Another great example of how an old, sad looking building can become something new with just a little T.L.C. For years, 1801 existed as a dusty black block on the neglected southern end of downtown. It was routinely ignored by photographers and others trying to build images of the city as a vibrant, dynamic place to do business. Then in 2001 the building underwent a transformation. It wasn't anything big, but it was effective -- the black was given a reflective silver quality. The building's intrinsic grid form was used as an asset by tinting some of the reflective panels green to make it seem like a giant Rubic's Cube. Today, the building is a head-turner for the thousands of people who whiz past on Interstate 45 each day. It is the highlight of an area that is slowly being reborn through the addition of light rail, a new Metro headquarters building, and the new Sacred Heart Co-Cathedral. Even with these additions, 1801 will remain outstanding among its neighbors.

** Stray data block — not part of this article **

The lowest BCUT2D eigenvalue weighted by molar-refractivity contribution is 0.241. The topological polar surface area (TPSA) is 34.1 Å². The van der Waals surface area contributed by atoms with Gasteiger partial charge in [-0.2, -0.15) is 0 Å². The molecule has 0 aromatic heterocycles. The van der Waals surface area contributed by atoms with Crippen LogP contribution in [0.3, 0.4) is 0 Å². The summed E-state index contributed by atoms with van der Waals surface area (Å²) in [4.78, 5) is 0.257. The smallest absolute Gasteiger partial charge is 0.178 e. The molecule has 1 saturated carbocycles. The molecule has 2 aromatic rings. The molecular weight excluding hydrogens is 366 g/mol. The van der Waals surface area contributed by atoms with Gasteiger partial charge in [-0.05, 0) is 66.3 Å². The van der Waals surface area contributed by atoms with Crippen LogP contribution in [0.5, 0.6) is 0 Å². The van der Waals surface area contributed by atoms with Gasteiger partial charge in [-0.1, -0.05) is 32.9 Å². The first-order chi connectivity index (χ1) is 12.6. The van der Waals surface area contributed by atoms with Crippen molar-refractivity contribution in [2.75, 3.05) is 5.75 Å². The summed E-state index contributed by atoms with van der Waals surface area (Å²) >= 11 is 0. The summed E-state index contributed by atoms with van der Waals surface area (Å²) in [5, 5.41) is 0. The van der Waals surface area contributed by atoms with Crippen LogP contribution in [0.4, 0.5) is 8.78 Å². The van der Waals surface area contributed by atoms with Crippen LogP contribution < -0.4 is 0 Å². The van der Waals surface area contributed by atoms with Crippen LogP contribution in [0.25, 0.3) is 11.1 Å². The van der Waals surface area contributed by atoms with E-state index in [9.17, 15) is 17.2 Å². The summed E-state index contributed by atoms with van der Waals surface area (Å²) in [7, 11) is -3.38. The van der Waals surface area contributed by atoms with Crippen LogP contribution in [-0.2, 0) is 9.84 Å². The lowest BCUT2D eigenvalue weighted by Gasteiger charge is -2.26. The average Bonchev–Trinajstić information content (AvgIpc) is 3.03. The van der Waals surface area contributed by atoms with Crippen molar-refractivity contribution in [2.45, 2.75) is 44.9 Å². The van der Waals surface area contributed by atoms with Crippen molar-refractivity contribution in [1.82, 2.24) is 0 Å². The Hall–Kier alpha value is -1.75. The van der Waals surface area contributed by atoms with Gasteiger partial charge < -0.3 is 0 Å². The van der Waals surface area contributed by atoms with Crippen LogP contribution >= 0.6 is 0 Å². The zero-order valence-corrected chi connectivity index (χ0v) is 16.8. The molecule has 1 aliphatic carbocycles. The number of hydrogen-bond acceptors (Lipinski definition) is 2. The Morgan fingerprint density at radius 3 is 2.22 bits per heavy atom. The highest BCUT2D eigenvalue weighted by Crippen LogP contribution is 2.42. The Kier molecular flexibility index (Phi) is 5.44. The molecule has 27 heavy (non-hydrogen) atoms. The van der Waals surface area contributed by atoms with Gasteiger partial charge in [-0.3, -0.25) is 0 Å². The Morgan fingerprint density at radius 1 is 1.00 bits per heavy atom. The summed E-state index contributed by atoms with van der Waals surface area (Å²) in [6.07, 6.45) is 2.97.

>In late 2003 a decorative ring of green lights were added to the roofline.
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This building was originally four stories. The other nine were added much later in its life. There's actually a 3 1/2 floor much like the one in Being John Malkovich which is a little larger than half height. Also, the ring of green lights has been changed to blue to reflect the bank's new color scheme.
John - Monday, April 17th, 2006 @ 11:51am
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